Amazon’s headquarters in Seattle is abuzz over last week’s lawsuit. The suit was brought with the assistance of 17 Attorneys General and the Federal Trade Commission. (Source: WikiMedia)

17 States Join in FTC Lawsuit Charging Amazon with Unfair Business Practices

When President Biden appointed Lina Khan to the Federal Trade Commission Chair, there might have been a shudder going through some folks at Amazon. Khan has long been the voice claiming Amazon’s business practices are unfair. Now a long-awaited report and a lawsuit have been brought against Amazon and were made public this week.

Here is the breakdown of the report issued on Tuesday last week.

The Federal Trade Commission and 17 state attorneys general filed suit against Amazon alleging that the Seattle-based tech giant is a monopoly that “abuses its power.” The states involved in the lawsuit include: Connecticut, Delaware, Maine, Maryland, Massachusetts, Michigan, Minnesota, New Jersey, New Hampshire, New Mexico, Nevada, New York, Oklahoma, Oregon, Pennsylvania, Rhode Island, and Wisconsin.

“The complaint alleges that Amazon uses ‘anti-competitive and unfair strategies’ that ‘stop rivals and sellers from lowering prices, degrade quality for shoppers, overcharge sellers, stifle innovation, and prevent rivals from fairly competing’ against the e-commerce giant.

The lawsuit, filed in U.S. District Court for the Western District of Washington, is the first major one for FTC Chair Lina Khan.

“Our complaint lays out how Amazon has used a set of punitive and coercive tactics to unlawfully maintain its monopolies,” Khan said in a statement. “The complaint sets forth detailed allegations noting how Amazon is now exploiting its monopoly power to enrich itself while raising prices and degrading service for the tens of millions of American families who shop on its platform and the hundreds of thousands of businesses that rely on Amazon to reach them. Today’s lawsuit seeks to hold Amazon to account for these monopolistic practices and restore the lost promise of free and fair competition.”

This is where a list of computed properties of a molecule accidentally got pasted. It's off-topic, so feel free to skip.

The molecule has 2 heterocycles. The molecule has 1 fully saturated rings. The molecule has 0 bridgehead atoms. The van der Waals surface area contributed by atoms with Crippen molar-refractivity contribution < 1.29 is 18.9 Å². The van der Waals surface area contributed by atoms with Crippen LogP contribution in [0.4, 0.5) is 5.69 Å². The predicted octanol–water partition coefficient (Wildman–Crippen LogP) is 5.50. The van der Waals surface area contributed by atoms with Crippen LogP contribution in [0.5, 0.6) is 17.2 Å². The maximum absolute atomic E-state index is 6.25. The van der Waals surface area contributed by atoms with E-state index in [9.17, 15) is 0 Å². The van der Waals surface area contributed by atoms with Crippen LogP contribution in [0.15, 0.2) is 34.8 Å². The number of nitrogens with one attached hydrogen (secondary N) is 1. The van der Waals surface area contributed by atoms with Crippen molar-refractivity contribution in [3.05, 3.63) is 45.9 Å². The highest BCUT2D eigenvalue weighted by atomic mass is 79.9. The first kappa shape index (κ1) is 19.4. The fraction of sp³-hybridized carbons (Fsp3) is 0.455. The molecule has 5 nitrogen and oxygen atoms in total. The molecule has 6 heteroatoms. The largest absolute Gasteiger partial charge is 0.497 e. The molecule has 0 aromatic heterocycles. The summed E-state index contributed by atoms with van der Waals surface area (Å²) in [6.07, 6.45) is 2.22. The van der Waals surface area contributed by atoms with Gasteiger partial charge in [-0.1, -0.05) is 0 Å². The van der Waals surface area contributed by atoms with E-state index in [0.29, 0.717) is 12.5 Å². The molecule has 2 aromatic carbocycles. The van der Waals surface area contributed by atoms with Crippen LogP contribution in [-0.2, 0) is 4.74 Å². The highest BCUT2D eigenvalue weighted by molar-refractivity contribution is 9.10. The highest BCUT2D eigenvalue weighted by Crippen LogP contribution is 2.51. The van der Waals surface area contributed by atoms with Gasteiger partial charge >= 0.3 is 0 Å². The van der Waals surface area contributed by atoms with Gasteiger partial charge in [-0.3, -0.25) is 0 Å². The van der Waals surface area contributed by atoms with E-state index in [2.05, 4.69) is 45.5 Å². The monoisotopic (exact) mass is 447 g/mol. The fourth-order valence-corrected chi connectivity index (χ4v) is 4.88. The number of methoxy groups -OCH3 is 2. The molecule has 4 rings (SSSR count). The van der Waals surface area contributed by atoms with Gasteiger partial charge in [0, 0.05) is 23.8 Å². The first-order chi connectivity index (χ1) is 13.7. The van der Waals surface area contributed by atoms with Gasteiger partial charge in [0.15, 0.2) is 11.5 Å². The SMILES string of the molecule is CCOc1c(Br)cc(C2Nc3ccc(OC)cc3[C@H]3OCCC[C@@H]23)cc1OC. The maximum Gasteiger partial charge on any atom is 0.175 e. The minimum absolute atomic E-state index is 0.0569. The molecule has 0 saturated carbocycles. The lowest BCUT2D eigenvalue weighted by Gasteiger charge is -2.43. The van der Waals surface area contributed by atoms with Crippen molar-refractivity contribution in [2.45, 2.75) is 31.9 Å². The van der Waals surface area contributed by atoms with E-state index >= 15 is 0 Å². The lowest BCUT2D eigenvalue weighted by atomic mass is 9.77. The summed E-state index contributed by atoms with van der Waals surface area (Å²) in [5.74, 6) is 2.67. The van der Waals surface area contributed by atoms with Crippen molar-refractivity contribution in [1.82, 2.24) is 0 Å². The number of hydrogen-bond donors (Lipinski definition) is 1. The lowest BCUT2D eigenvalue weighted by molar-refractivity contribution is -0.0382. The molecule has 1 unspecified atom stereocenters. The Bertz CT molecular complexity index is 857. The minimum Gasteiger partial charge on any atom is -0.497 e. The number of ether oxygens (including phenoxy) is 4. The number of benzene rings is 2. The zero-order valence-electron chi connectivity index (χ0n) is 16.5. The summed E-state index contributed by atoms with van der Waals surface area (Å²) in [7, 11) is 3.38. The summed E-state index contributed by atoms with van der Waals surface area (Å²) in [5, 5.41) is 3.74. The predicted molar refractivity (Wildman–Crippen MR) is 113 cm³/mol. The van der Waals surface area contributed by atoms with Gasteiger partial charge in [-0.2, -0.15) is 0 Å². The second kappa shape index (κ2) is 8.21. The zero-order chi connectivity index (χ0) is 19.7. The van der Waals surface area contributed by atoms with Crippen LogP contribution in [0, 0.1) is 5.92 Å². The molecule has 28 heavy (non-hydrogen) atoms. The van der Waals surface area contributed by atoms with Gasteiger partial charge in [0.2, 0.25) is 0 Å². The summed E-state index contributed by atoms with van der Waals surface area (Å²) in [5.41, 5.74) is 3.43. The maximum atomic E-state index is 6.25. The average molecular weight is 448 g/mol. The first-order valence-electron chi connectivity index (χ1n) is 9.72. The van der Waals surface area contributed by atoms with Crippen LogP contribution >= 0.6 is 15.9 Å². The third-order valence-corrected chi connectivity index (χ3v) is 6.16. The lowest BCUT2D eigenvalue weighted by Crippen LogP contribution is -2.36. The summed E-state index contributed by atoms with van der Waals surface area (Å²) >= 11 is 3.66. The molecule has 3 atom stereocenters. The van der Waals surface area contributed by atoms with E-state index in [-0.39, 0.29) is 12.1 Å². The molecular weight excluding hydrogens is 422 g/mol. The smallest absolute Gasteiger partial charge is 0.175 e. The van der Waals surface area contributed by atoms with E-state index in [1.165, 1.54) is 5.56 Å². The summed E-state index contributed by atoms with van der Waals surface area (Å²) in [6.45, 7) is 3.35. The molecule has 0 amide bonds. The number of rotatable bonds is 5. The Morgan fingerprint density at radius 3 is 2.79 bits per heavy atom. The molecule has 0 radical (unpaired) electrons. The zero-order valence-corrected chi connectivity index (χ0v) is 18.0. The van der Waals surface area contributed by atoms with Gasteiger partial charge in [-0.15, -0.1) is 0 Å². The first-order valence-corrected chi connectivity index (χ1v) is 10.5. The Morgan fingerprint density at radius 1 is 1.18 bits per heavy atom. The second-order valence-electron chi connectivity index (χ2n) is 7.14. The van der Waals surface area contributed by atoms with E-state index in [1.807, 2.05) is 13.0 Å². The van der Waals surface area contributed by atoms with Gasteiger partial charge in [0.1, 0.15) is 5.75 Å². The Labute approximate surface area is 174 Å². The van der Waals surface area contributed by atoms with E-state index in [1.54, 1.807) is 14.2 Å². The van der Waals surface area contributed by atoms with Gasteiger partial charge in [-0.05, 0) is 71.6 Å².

Amazon Responds

Amazon was quick to issue a statement about the suit and dispute accusations of being a monopoly.

David Zapolsky, senior vice president, of Amazon Global Public Policy & General Counsel said this:

“Today’s suit makes clear the FTC’s focus has radically departed from its mission of protecting consumers and competition. The practices the FTC is challenging have helped to spur competition and innovation across the retail industry, and have produced greater selection, lower prices, and faster delivery speeds for Amazon customers and greater opportunity for the many businesses that sell in Amazon’s store. If the FTC gets its way, the result would be fewer products to choose from, higher prices, slower deliveries for consumers, and reduced options for small businesses—the opposite of what antitrust law is designed to do. The lawsuit filed by the FTC today is wrong on the facts and the law, and we look forward to making that case in court.”

Other Tech Giants Reviewed

Amazon was found to be treating third-party suppliers unfairly back in 2020. This suit looks closer at how Amazon continues to dominate everything it touches. All of the major platforms are being looked at by several government committees.

That 450-page report resulted from a 16-month investigation into Facebook, Google, Amazon, and Apple as the operators of major online markets, and proposed widespread reforms for U.S. tech giants, including “structural separations to prohibit platforms from operating in lines of business that depend on or interoperate with the platform.”

It really isn’t hard to see why the FTC is concerned over these platforms. The fact that just a few control a huge percentage of the tech market makes many into monopolies that control e-commerce in the United States.